FSA rules out ‘naming and shaming’ practice

FSA%20logoThe Financial Services Authority has been accused of operating under a “culture of secrecy” and failing customers by not being “bold enough” in tackling misleading advertising and poor customer service.

The criticism follows the publication of new proposals to improve transparency in the way the FSA and the industry works.

Consumer group Which? has lambasted the authority for failing to commit to “name and shame” companies and says financial advertising and promotion should be scrutinised in the same way as general advertising, which is overseen by the Advertising Standards Authority.

The National Consumer Council welcomes its pledge to publish statistics about complaints to financial services but adds that the proposals do not go far enough.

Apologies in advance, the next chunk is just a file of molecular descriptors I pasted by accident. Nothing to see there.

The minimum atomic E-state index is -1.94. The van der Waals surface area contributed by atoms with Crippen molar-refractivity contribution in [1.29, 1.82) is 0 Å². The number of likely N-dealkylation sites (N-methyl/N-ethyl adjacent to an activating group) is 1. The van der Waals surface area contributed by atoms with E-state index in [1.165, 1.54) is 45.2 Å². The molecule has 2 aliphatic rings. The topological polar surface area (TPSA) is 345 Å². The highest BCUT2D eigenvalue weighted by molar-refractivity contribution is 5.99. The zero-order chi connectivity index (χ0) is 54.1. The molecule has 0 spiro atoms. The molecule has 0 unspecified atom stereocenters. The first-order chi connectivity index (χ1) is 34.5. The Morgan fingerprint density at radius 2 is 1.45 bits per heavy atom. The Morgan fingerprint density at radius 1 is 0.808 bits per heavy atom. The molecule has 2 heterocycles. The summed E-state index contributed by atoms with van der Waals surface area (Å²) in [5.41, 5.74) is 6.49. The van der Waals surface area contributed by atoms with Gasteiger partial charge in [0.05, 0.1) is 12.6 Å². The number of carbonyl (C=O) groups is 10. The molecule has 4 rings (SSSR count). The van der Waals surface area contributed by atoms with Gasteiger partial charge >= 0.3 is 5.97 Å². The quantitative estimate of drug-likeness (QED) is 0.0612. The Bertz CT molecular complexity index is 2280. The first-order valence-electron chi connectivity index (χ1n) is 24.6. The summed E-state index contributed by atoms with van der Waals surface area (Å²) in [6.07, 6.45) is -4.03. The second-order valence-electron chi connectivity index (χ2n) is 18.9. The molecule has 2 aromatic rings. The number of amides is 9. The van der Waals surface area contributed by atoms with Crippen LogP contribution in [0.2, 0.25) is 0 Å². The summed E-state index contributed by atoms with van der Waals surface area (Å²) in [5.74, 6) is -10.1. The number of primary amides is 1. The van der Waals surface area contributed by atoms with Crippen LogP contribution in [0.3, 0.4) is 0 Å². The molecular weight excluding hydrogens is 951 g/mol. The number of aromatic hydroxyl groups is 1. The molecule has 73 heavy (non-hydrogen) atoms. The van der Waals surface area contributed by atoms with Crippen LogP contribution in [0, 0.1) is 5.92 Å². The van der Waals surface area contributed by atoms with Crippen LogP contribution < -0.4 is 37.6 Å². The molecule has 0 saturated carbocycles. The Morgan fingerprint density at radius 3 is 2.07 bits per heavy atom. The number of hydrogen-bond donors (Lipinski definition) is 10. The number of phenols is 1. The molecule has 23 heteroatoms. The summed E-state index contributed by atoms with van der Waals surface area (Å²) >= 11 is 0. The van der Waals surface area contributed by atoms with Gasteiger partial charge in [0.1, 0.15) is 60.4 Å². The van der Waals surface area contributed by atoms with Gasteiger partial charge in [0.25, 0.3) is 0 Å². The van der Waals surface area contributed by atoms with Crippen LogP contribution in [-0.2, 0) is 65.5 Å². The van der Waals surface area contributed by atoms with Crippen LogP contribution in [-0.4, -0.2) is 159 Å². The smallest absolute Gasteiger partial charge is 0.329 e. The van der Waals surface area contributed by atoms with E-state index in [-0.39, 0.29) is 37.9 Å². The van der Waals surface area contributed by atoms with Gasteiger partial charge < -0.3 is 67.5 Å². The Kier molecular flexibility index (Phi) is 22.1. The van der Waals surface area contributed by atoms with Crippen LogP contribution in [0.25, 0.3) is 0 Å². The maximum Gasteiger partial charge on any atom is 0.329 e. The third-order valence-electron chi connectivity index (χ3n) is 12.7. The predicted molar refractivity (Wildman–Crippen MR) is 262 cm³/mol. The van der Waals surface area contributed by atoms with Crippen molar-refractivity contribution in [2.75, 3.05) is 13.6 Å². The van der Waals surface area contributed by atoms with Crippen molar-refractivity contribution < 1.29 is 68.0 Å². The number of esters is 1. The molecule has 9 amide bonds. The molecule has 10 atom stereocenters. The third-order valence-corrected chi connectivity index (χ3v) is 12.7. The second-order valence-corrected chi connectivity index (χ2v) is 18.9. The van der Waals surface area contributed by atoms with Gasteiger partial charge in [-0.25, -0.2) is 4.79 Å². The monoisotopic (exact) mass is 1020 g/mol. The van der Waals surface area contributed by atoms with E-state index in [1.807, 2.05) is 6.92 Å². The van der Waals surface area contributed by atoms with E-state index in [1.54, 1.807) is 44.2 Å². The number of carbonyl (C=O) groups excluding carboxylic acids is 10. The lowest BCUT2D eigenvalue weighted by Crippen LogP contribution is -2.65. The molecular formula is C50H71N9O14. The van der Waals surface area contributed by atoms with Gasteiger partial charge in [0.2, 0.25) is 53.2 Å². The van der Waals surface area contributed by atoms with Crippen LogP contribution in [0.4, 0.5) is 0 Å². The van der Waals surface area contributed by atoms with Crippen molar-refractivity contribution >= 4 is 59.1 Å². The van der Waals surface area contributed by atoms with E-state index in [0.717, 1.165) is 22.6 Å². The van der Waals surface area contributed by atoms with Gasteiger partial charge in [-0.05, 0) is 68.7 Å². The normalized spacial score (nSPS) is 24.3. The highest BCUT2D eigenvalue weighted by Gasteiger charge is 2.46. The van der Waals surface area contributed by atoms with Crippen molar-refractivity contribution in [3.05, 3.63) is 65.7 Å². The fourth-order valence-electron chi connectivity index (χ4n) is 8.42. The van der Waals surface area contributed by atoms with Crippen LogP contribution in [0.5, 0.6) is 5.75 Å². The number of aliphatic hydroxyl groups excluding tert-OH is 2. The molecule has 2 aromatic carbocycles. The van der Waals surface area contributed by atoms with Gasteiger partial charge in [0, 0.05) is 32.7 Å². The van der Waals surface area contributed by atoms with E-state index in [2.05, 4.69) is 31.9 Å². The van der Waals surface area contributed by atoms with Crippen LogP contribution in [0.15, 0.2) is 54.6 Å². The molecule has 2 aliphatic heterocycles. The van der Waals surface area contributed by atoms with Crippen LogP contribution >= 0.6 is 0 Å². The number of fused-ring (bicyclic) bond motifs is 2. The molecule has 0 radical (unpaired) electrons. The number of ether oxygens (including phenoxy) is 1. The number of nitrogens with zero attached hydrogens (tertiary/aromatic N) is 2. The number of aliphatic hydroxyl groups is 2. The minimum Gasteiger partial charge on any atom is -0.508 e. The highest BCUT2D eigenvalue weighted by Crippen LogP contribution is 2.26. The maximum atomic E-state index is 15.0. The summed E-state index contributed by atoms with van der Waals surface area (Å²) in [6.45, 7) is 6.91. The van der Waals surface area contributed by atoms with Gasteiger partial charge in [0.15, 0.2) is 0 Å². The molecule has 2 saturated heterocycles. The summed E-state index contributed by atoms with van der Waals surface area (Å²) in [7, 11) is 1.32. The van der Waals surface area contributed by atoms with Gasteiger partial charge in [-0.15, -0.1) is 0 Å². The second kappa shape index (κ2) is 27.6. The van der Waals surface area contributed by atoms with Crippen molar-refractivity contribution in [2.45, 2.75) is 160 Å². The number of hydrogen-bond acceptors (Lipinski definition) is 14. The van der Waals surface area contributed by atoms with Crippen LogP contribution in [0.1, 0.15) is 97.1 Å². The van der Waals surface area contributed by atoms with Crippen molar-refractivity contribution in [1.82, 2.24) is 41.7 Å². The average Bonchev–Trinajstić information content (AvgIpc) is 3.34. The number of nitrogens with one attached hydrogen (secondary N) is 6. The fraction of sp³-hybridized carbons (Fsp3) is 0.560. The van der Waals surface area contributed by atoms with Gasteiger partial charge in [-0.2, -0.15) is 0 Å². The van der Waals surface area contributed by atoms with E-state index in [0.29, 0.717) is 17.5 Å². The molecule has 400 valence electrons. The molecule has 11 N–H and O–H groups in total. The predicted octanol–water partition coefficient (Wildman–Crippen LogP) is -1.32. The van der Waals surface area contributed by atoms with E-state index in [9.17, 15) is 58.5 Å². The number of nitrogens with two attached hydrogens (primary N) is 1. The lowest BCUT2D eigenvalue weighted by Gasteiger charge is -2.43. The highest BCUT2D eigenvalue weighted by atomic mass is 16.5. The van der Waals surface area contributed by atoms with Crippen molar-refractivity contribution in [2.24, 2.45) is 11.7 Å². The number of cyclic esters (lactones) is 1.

The FSA says it wants to publish general statistics on the number of complaints companies receive, but refuses to “name and shame” companies that breach its rules. The authority has previously been criticised for not identifying companies that put out misleading ads or perform badly in mystery shopping exercises.

It adds that it operates under a strict legal framework, the Financial Services and Markets Act, which prohibits the disclosure of certain information. By contrast, it is asking stakeholders if it should be “naming and faming” companies that excel.

Which? principal policy adviser Dominic Lindley says: “For too long the FSA has been a passive bystander while companies continue to mislead and let people down. Naming and shaming is a powerful way to improve the industry.”

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